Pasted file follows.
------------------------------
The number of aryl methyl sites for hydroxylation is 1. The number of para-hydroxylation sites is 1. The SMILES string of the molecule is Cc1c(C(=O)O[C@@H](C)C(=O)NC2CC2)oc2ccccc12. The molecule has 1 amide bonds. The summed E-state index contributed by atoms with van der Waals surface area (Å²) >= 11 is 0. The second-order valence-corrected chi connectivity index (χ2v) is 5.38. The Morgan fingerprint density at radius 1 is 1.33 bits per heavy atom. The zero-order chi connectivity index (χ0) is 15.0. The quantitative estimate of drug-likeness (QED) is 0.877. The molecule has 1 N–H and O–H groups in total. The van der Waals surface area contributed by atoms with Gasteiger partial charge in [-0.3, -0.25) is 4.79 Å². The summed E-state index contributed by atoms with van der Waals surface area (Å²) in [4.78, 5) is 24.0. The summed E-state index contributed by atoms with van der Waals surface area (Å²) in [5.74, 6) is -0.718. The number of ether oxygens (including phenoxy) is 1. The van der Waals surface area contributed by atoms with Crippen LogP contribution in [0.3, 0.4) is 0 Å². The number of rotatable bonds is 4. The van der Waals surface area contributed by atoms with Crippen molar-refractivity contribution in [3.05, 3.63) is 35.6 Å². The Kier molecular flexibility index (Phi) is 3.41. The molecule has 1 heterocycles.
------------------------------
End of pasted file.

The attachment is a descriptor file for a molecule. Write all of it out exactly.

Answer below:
The number of aryl methyl sites for hydroxylation is 1. The number of para-hydroxylation sites is 1. The SMILES string of the molecule is Cc1c(C(=O)O[C@@H](C)C(=O)NC2CC2)oc2ccccc12. The molecule has 1 amide bonds. The summed E-state index contributed by atoms with van der Waals surface area (Å²) >= 11 is 0. The second-order valence-corrected chi connectivity index (χ2v) is 5.38. The Morgan fingerprint density at radius 1 is 1.33 bits per heavy atom. The zero-order chi connectivity index (χ0) is 15.0. The quantitative estimate of drug-likeness (QED) is 0.877. The molecule has 1 N–H and O–H groups in total. The van der Waals surface area contributed by atoms with Gasteiger partial charge in [-0.3, -0.25) is 4.79 Å². The summed E-state index contributed by atoms with van der Waals surface area (Å²) in [4.78, 5) is 24.0. The summed E-state index contributed by atoms with van der Waals surface area (Å²) in [5.74, 6) is -0.718. The number of ether oxygens (including phenoxy) is 1. The van der Waals surface area contributed by atoms with Crippen LogP contribution in [0.3, 0.4) is 0 Å². The number of rotatable bonds is 4. The van der Waals surface area contributed by atoms with Crippen molar-refractivity contribution in [3.05, 3.63) is 35.6 Å². The Kier molecular flexibility index (Phi) is 3.41. The molecule has 1 heterocycles.